Stenotic Nares


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Stenotic Nares

Hello, I have a 14 week old puppy with Stenotic Nares. I understand that there is laser surgery to correct the problem. I also read that this should be corrected while the pup is still young. Does anyone know when is the optimal age to have this surgery performed? Has anyone heard of any alternative treatments for this?

Thank you.

CatiAult's picture

nares

I know of one puppy that had it done before 6 weeks of age. Hers were so bad she couldn't even nurse properly.

Re: Do not take your time addressing this issue

I understand why you would disagree but too many people out there just dismiss bulldog breathing problems as quirks of the breed. Even if you get your dog from a reputable breeder whom cares 100% about the betterment of the bulldog breed and adheres 100% to the standard you can and will still experience these issues because not enough has been done to track or eradicate the problems. And honestly the closer to the bulldog standard (short muzzle) the higher the likelihood for B.O.A.S. conformation to the standard does nothing to help the breathing issues.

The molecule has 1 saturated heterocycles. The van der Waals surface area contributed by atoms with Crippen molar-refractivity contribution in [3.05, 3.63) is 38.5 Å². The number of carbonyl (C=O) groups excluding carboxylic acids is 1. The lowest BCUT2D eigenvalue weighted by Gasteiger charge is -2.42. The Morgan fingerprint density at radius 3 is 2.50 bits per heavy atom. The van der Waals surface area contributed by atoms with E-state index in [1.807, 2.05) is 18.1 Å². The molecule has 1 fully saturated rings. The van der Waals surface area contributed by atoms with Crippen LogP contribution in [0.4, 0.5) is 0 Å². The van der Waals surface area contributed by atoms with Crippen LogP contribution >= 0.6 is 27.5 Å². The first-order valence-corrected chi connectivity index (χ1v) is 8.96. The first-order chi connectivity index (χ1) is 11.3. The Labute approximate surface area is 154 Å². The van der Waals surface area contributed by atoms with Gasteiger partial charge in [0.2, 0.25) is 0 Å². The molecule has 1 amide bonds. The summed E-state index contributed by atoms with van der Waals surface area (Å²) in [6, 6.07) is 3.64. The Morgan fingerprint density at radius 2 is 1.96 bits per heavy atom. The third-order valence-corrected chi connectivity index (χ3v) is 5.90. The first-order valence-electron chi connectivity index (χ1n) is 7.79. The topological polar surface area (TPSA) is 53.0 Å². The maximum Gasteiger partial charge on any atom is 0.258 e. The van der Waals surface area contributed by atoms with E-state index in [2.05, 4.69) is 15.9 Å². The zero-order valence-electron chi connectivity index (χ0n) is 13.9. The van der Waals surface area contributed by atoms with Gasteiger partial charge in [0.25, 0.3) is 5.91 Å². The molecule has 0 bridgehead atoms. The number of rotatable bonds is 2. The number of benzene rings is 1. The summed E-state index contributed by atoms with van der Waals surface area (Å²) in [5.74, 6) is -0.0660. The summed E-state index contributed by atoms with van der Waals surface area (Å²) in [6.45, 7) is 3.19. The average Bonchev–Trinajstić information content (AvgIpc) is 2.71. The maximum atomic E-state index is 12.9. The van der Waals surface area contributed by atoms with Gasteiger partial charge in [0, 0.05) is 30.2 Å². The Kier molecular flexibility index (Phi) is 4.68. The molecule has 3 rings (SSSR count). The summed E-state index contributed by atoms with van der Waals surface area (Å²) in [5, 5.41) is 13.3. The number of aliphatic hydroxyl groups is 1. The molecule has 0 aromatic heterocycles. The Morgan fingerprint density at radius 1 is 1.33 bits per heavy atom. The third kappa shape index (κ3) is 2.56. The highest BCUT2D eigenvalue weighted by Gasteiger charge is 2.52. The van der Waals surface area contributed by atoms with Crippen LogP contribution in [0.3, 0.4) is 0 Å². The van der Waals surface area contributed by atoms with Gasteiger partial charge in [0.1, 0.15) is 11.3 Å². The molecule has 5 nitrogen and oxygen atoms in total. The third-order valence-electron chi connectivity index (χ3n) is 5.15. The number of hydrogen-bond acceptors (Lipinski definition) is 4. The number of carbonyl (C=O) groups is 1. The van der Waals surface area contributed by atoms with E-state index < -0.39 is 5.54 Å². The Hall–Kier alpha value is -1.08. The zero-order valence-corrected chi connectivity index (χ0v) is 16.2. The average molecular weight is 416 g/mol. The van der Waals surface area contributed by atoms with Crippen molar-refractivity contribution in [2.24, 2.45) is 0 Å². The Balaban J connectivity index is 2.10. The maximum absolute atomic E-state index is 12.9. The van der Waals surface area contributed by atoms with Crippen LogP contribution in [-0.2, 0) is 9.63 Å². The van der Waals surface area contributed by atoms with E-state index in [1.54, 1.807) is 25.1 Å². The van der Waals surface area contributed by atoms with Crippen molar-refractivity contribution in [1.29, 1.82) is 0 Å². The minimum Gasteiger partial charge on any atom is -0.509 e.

The surgeon I look my dog to is a specialty surgeon @ a specialty hospital. You cannot call up this place and schedule an appointment you must have a referral from your regular vet. My surgeon has worked on MANY bulldogs (even his own frenchie) and sees the same issues over and over; when I took my 10 month old pup in there for palate surgery he was happy that the condition was addresses in the dogs youth.

He has seen many adult bulldogs whose owners where in denial about the seriousness of the ailment wait too long and have to get tracheotomies because the dogs larynx is collapsing.

If you like to wait years to address breathing issues in your dogs that’s fine but I don’t think that you should advise others to do so as letting years go by without treatment will ABSOLUTELY cause irreversible harm.